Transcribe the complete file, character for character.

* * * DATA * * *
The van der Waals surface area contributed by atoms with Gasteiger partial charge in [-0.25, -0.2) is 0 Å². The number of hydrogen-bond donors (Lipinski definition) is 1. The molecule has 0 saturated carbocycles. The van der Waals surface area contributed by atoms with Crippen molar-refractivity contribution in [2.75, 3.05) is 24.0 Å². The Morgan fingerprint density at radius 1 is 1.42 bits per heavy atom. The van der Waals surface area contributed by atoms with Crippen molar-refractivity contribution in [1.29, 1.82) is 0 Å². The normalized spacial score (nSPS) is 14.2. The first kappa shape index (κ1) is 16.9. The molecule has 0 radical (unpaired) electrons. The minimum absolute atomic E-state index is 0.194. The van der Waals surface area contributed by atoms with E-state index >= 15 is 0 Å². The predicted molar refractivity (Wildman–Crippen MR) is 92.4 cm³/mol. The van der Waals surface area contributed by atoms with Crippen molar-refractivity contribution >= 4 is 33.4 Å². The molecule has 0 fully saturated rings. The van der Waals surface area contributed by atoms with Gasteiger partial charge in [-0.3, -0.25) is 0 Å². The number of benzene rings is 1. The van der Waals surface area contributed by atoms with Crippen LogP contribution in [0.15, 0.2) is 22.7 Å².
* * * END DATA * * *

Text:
The van der Waals surface area contributed by atoms with Gasteiger partial charge in [-0.25, -0.2) is 0 Å². The number of hydrogen-bond donors (Lipinski definition) is 1. The molecule has 0 saturated carbocycles. The van der Waals surface area contributed by atoms with Crippen molar-refractivity contribution in [2.75, 3.05) is 24.0 Å². The Morgan fingerprint density at radius 1 is 1.42 bits per heavy atom. The van der Waals surface area contributed by atoms with Crippen molar-refractivity contribution in [1.29, 1.82) is 0 Å². The normalized spacial score (nSPS) is 14.2. The first kappa shape index (κ1) is 16.9. The molecule has 0 radical (unpaired) electrons. The minimum absolute atomic E-state index is 0.194. The van der Waals surface area contributed by atoms with E-state index >= 15 is 0 Å². The predicted molar refractivity (Wildman–Crippen MR) is 92.4 cm³/mol. The van der Waals surface area contributed by atoms with Crippen molar-refractivity contribution >= 4 is 33.4 Å². The molecule has 0 fully saturated rings. The van der Waals surface area contributed by atoms with Gasteiger partial charge in [-0.3, -0.25) is 0 Å². The number of benzene rings is 1. The van der Waals surface area contributed by atoms with Crippen LogP contribution in [0.15, 0.2) is 22.7 Å².